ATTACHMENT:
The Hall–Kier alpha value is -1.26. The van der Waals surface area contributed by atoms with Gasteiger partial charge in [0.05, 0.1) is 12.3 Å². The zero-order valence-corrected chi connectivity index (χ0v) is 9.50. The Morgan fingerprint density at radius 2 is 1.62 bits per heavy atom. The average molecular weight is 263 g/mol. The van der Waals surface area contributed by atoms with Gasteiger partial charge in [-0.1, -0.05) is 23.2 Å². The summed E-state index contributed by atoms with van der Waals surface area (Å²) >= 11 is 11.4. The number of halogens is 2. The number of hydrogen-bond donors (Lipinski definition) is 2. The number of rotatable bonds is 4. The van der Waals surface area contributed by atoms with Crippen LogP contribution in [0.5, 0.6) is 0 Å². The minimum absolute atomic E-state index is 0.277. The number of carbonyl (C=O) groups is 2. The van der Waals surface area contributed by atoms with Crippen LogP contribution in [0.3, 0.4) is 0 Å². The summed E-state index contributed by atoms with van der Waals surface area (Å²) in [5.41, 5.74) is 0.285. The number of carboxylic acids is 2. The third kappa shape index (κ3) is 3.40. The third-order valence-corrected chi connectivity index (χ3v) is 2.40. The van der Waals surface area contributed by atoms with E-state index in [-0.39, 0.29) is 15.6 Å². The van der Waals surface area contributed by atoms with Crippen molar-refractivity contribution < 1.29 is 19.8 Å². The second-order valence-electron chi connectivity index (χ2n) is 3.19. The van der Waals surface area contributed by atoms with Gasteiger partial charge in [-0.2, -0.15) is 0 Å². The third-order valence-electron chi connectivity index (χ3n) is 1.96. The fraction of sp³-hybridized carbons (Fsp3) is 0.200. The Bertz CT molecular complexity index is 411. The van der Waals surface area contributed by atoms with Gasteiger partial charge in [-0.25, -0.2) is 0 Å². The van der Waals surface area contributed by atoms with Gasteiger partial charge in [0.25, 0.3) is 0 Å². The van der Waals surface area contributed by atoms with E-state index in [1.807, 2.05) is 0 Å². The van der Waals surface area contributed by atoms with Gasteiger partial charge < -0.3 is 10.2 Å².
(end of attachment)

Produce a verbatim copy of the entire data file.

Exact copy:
The Hall–Kier alpha value is -1.26. The van der Waals surface area contributed by atoms with Gasteiger partial charge in [0.05, 0.1) is 12.3 Å². The zero-order valence-corrected chi connectivity index (χ0v) is 9.50. The Morgan fingerprint density at radius 2 is 1.62 bits per heavy atom. The average molecular weight is 263 g/mol. The van der Waals surface area contributed by atoms with Gasteiger partial charge in [-0.1, -0.05) is 23.2 Å². The summed E-state index contributed by atoms with van der Waals surface area (Å²) >= 11 is 11.4. The number of halogens is 2. The number of hydrogen-bond donors (Lipinski definition) is 2. The number of rotatable bonds is 4. The van der Waals surface area contributed by atoms with Crippen LogP contribution in [0.5, 0.6) is 0 Å². The minimum absolute atomic E-state index is 0.277. The number of carbonyl (C=O) groups is 2. The van der Waals surface area contributed by atoms with Crippen LogP contribution in [0.3, 0.4) is 0 Å². The summed E-state index contributed by atoms with van der Waals surface area (Å²) in [5.41, 5.74) is 0.285. The number of carboxylic acids is 2. The third kappa shape index (κ3) is 3.40. The third-order valence-corrected chi connectivity index (χ3v) is 2.40. The van der Waals surface area contributed by atoms with E-state index in [-0.39, 0.29) is 15.6 Å². The van der Waals surface area contributed by atoms with Crippen molar-refractivity contribution < 1.29 is 19.8 Å². The second-order valence-electron chi connectivity index (χ2n) is 3.19. The van der Waals surface area contributed by atoms with Gasteiger partial charge in [-0.2, -0.15) is 0 Å². The third-order valence-electron chi connectivity index (χ3n) is 1.96. The fraction of sp³-hybridized carbons (Fsp3) is 0.200. The Bertz CT molecular complexity index is 411. The van der Waals surface area contributed by atoms with Gasteiger partial charge in [-0.25, -0.2) is 0 Å². The van der Waals surface area contributed by atoms with Gasteiger partial charge in [0.25, 0.3) is 0 Å². The van der Waals surface area contributed by atoms with E-state index in [1.807, 2.05) is 0 Å². The van der Waals surface area contributed by atoms with Gasteiger partial charge < -0.3 is 10.2 Å².